There is a man my husband knows who never greets me without commenting on how much I weigh.
“It looks like you’ve lost weight,” he often says. Or, “Have you lost weight?” he asks, encouragingly.
I suppose he means well, but I find it judgmental and intrusive. I don’t care if he thinks I have lost weight, should lose weight, or should not lose weight. I don’t want it to be a constant topic of conversation, and I’d rather he keep his evaluations to himself.
The truth is probably that he thinks I should lose weight, and he thinks his comment is some kind of positive reinforcement that will encourage me to diet and exercise and get down to what he would consider an appropriate dress size for my short stature. The other truth is, every time I see him, I’ve probably gained a half-pound or so since I saw him the time before. In the past 28 years since I married Ben, I have gained about 56 pounds—or about two pounds a year. I now wear the same size shorts as my husband, who is fourteen inches taller than me.
Yes, I am overweight. If I weren’t so short, I’d probably be “plus-sized,” but because I am short, I just buy clothes in the ‘teens and hem them about eight inches. I’m not proud of my weight, I’m not pleased with it, but like most of us who are overweight, there’s not a whole lot I can do about it. I know all about set-points and the body’s near-miraculous ability to defy physics and chemistry to stay at the most weight it’s ever achieved, and I have accepted the near-impossibility of long-term weight loss.
All of this has come up because of a comment made by a reader of Gracie’s Revolution. Usually, it is best not to respond to comments on your book because it’s seen as petty. You write the book; you accept the criticism. But I’d like to share my thoughts about a particular character to whom the reader apparently took exception because I think it makes an important point about creating characters in novels.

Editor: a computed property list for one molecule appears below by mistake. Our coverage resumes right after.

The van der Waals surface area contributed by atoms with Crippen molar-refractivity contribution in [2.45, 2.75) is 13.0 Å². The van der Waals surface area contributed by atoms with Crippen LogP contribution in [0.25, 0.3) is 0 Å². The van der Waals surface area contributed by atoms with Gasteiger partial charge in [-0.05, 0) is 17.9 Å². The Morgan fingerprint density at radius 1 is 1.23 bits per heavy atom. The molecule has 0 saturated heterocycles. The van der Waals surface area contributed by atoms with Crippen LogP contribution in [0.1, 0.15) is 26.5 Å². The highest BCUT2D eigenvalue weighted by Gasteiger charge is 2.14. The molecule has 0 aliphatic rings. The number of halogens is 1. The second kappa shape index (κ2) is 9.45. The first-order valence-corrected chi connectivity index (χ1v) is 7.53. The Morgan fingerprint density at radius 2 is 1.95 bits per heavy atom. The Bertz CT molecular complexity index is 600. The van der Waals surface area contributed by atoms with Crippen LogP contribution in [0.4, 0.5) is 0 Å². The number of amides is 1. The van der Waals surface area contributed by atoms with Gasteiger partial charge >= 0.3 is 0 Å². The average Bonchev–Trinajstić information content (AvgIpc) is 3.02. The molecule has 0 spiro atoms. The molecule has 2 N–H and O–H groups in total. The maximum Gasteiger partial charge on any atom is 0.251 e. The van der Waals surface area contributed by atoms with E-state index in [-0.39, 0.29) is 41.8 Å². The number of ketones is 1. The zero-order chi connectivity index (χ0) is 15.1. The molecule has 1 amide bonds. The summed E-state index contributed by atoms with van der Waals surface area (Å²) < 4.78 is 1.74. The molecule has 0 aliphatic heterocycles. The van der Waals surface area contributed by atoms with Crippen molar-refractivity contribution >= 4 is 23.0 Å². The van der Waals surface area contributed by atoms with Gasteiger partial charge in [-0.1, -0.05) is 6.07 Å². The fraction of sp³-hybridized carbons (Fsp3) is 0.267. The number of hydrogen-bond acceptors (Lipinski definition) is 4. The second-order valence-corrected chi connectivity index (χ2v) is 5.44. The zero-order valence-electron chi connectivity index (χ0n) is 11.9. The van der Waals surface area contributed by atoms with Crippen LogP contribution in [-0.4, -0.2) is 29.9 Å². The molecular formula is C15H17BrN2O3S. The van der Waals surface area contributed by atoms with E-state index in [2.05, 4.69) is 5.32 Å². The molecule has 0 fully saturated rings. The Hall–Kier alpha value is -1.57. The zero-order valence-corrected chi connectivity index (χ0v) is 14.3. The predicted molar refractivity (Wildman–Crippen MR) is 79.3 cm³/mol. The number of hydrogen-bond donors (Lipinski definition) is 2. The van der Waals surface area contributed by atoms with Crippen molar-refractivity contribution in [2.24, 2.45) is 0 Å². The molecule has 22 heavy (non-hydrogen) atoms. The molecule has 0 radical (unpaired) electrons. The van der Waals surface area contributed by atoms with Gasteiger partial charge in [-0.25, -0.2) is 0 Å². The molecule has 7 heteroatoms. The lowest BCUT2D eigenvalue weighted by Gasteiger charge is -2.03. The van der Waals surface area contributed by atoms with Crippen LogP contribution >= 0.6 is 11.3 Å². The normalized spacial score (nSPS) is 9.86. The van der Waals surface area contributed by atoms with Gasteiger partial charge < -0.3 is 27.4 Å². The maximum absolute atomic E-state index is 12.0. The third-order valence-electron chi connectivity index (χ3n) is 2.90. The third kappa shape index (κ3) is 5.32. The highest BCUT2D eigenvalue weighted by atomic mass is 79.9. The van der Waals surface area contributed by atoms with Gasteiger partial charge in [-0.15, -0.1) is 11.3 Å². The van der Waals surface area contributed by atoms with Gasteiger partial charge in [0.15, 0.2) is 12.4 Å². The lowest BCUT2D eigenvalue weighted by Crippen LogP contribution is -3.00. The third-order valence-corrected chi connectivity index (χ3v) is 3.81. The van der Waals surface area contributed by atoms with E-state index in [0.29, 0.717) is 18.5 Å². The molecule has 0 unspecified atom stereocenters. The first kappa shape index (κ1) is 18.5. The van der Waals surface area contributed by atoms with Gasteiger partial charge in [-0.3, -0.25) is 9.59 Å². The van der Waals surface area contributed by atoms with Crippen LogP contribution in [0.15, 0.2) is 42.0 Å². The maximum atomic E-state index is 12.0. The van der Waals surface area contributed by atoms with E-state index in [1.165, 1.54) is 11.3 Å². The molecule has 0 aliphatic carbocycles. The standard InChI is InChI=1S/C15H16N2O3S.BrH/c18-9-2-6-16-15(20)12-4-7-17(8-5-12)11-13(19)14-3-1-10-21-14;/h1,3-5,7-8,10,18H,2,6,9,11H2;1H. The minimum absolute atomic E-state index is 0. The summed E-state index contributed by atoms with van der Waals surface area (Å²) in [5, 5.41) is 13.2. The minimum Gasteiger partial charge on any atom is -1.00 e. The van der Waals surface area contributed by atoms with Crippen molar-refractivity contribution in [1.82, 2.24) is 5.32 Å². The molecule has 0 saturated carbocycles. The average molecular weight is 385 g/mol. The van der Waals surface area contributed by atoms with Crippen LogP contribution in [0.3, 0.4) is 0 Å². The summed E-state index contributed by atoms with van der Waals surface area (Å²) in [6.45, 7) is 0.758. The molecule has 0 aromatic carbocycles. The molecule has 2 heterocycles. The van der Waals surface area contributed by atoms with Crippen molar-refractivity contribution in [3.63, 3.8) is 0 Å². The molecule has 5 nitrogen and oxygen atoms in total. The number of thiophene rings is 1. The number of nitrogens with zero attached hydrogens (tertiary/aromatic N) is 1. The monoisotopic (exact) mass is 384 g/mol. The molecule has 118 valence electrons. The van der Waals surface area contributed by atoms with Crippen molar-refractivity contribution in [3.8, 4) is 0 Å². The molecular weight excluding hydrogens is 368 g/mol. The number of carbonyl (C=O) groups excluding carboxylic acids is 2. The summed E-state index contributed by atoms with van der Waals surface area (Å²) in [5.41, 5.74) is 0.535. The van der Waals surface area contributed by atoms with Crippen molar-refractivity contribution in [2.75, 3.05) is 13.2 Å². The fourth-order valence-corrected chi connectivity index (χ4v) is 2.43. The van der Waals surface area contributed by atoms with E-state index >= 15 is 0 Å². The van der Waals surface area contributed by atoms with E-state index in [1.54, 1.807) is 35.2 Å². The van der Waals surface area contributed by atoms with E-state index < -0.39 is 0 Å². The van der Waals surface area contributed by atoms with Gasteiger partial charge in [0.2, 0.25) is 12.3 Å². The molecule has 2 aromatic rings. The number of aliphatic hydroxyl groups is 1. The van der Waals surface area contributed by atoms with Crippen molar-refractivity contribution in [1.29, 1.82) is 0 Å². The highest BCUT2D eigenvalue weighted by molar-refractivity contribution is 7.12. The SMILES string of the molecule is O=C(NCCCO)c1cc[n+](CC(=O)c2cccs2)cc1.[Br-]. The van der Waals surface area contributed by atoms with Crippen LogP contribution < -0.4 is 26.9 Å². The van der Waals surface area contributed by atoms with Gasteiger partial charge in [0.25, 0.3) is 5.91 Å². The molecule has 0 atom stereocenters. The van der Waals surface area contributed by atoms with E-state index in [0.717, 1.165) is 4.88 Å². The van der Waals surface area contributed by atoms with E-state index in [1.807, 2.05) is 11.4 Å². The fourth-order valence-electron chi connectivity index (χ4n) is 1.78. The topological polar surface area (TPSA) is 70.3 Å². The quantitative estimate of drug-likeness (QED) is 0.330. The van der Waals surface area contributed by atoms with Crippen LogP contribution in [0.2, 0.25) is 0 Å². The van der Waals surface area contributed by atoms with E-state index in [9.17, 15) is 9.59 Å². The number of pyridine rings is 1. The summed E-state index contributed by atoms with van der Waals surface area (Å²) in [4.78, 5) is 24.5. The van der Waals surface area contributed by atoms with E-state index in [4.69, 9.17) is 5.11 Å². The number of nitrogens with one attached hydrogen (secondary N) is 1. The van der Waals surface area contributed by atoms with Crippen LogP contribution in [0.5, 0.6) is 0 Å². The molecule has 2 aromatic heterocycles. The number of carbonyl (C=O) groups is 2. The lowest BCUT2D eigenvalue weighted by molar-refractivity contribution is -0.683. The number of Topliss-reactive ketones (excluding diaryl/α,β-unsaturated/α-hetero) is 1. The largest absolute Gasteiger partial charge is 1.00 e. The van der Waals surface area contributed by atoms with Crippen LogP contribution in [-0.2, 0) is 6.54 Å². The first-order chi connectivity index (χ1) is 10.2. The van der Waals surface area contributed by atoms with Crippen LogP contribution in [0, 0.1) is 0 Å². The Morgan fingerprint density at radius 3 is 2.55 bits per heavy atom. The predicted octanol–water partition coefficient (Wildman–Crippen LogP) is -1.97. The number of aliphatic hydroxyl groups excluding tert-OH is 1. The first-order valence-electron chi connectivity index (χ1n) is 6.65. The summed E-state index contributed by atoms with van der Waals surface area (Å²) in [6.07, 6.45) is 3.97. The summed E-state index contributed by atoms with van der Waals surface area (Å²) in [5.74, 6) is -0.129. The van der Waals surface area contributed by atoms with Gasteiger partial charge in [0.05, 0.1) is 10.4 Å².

First the comment: “For a book meant to be about open- mindedness and inclusiveness, this book was very disdainful toward plus- size women. Yes, I am one,” commented MeMeMe.50. She gave the book two stars, apparently for that reason, as she gave none other.
I knew when I created Belinda, a large woman who attends the women’s coffee klatch in my Johnson Station series, I was taking a risk. Overweight women are not unusual in Iowa or anywhere else in the United States, so I wasn’t conjuring up someone unbelievable. The risk I took is in deciding to avoid the trope that goes like this: “Overweight women are wonderful. They may be overweight, but they’re funny and the life of the party.” (See Shallow Hal and Hairspray.) I knew that many people – perhaps even some plus-sized ones – would be pissed that I didn’t adopt that stereotype when I included an overweight character in the book.
Well, guess what. We’re not all funny, and some of us aren’t even very nice. Some of us talk too much, argue too much, and frown too much. But it has nothing to do with our weight. The reason Belinda is obnoxious and argumentative isn’t because she’s overweight, it’s because she’s obnoxious and argumentative.
Nearly all the women characters of my Johnson Station novels are at least slightly overweight, and most of them are significantly so. (They are American and over 50, after all.) They all have come to terms with their dress size, like I have. The exception is Liz, who is obsessive-compulsive about her weight, significantly underweight, and paranoid about gaining an ounce. Her fixation on cookbooks is one manifestation of that.
Not one person in Gracie’s Revolution – there is no omniscient narrator – criticizes Belinda about her weight or talks about it behind her back. There is no disdain. A person’s appearance is part of what an author conjures up in creating a character. It certainly didn’t seem out of place to me to have a large woman at the coffee klatch. But it would be hackneyed to make her funny and the life of the party. Gracie doesn’t like Belinda, but it’s not because she’s overweight. And she doesn’t constantly ask her if she’s lost weight.
Creating real-life characters is a part of the challenge of writing fiction, and when you create one whose characteristics include a generally maligned feature, it’s risky if you don’t make them the darling of the novel. I accept that. But I think it’s important to fight against stereotypes. And I think it is important to accept ourselves for what and who we are.
So, yes, MeMeMe.50, I am “one,” too. Just a little shorter than most.